A real-life company is implanting microchips in employees

After a semi-painless injection between the thumb and index finger, a microchip is implanted in another employee. A cyborg is now created, and this human/machine mashup runs off to buy a smoothie using his or her new sub-dermal implant.

If that sounds futuristic, it’s because we’re conditioned to this as a sort of science fiction trope: human gets implanted, its overlords are now in control. For a Swedish company, however, the practice of implanting microchips into its employees has become routine, popular even.

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3D printed implant replaces 75% of a man’s skull

The 3-D printing technology is ideal for implants custom-shaped to each patient’s anatomy.

For the first time ever a patient has received an implant made specifically for him using 3D printing technology.  the patient, an unidentified man, had 75% of his skull replaced with a 3-D printed implant made by Oxford Performance Materials, a Connecticut company.



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First ‘bionic eye’ implants will hit the U.S. market this year

The treatment involves electrodes implanted in the eyes of people whose retinas are damaged.

The U.S. Food and Drug Administration approved the first treatment that can restore (limited) eyesight to (some) blind people, last week.  It’s an exciting milestone, despite the caveats.



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Scientists restore sight to blind mice by regenerating optic nerve

lab mouse

Scientists restore vision to blind mice.

There are three blind men who have an inherited eye disorder that had destroyed the light-sensing cells of their retinas many years ago.  Now one of the blind men can walk around at night navigating by streetlight and headlights.  Another can read his own name.  And the third mean has been able to see his fiancée’s smile for the very first time.  All of this has been made possible by the retinal implants they have been fitted with.  The implants took over from the broken cells.  They sense incoming light by converting it into electrical impulses delivered to the brain.  They aren’t close to having 20/20 vision, but they have restored sight to people who have lived without it for years.

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U.S. military developing miniature drones that resemble birds and insects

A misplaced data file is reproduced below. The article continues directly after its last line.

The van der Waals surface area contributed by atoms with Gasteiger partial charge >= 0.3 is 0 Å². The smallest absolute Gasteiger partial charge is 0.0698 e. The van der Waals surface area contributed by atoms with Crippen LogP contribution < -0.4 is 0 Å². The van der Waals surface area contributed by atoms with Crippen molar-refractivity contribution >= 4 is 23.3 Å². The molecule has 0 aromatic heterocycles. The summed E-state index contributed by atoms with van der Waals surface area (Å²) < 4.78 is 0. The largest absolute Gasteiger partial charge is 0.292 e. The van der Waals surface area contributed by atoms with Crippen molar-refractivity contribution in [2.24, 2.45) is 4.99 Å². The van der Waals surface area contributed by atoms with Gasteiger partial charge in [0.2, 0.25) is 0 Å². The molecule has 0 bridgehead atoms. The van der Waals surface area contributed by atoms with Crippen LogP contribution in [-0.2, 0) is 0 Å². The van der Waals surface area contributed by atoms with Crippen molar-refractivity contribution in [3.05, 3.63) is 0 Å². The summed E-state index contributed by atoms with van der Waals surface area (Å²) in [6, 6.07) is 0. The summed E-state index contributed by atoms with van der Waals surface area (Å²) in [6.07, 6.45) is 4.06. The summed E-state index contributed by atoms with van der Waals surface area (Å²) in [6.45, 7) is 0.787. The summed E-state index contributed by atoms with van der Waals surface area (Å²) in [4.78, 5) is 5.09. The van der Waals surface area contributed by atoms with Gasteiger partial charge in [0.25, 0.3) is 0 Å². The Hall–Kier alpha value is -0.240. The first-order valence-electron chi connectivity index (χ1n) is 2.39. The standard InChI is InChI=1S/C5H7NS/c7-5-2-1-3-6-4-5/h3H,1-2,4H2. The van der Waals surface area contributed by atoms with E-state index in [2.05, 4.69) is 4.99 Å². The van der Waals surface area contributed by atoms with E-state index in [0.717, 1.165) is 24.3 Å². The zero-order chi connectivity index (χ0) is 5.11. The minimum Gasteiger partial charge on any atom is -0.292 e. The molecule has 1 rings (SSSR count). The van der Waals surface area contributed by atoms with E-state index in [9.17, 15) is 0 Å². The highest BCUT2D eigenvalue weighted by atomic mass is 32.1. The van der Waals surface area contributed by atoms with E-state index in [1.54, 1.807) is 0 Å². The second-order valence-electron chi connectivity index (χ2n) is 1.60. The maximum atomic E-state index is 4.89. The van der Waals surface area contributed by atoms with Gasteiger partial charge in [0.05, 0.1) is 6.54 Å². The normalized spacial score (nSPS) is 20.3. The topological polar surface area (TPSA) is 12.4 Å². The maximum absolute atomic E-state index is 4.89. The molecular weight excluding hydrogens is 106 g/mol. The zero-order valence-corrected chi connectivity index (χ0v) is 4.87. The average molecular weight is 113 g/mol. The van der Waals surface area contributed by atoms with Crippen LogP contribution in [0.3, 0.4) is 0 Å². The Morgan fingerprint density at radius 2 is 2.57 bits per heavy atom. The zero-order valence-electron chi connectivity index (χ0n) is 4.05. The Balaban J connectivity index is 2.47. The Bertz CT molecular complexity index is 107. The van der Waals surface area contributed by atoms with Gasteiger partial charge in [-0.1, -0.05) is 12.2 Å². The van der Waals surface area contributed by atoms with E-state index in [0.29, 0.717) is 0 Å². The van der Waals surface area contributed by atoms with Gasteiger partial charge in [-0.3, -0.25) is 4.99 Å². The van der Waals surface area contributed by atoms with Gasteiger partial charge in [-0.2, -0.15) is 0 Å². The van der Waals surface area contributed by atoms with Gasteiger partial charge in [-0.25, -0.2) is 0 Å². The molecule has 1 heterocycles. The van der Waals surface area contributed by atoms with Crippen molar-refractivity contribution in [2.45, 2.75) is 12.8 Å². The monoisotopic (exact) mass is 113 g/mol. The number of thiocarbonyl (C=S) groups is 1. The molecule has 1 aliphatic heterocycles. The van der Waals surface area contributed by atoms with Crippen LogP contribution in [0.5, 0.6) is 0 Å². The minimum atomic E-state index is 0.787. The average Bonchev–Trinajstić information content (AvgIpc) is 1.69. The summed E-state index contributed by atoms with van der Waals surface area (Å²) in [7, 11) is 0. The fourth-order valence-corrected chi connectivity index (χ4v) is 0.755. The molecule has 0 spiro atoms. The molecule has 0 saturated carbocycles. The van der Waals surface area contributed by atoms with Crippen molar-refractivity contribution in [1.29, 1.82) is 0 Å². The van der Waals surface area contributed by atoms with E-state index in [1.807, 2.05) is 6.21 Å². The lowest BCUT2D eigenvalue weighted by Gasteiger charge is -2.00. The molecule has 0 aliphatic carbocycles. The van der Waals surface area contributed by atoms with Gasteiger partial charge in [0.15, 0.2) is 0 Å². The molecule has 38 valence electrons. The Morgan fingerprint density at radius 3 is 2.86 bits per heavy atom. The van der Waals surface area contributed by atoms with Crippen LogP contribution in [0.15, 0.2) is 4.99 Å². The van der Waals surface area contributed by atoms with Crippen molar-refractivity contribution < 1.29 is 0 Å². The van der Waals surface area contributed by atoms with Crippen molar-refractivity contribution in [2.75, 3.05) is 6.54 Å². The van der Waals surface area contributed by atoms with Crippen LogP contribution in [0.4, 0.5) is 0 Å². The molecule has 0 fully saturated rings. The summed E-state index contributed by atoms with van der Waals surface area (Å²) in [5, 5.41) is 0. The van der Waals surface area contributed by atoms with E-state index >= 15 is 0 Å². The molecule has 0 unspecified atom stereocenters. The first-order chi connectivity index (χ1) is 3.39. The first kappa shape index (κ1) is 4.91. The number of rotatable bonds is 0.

drones 1

Researcher Dr Gregory Parker holds a small, winged drone that resembles an insect.

The U.S. military is developing these. innocent-looking devices that are actually some of the most sophisticated drones on the planet.   They resemble children’s toys that are left disgarded in closets around the world.  (Pics and video)


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‘Mussel Gel’ Can Repair Tissue and Bond Medical Implants


Mussel byssus enables mussel to surfaces even in water.

A new gel that the inventors say you can play with like Silly Putty, can repair torn skin, bond implants, or act as an adhesive for underwater machinery.  The invention, under development for several years, is now patent pending, and it’s all thanks to the biomimicry of a mussel’s byssus, the hair-size filaments that form a sticky foam enabling the mussel’s fierce attachment to rocks, substrates, and beds on the sea walls and floors.


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Medical Devices Powered by the Patient’s Own Heart


A single zinc oxide nanowire can be attached to a heart, where it produces electric current as it bends with every beat.

A tiny, nearly invisible nanowire can convert the energy of pulsing, flexing muscles inside a rat’s body into electric current, researchers at Georgia Institute of Technology have shown. Their nano generator could someday lead to medical implants and sensors powered by heartbeats or breathing.


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New Tiny Silk Brain Implants

Brain saving silk implants
Medical researchers have developed tiny electrodes from silk and thin sheets of metal that can be surgically implanted on the brain. They can gather data and send out electrical signals without causing damage to the patient:

“These implants have the potential to maximize the contact between electrodes and brain tissue, while minimizing damage to the brain,” said Dr. Walter Koroshetz of the National Institute of Neurological Disorders and Stroke, part of the National Institutes of Health, which helped pay for the study.

“They could provide a platform for a range of devices with applications in epilepsy, spinal cord injuries and other neurological disorders.”

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Scientists Learning To Grow Custom-Size Bone Implants


Researchers use a bioreactor, left, to house and help cultivate material, right, that evolves into a bone.

If a lover breaks your heart, tissue engineers can’t fix it. But if sticks and stones break your bones, scientists may be able to grow custom-size replacements.  Gordana Vunjak-Novakovic, a professor of biomedical engineering at Columbia University, has solved one of many problems on the way to successful bone implants: how to grow new bones in the anatomical shape of the original.

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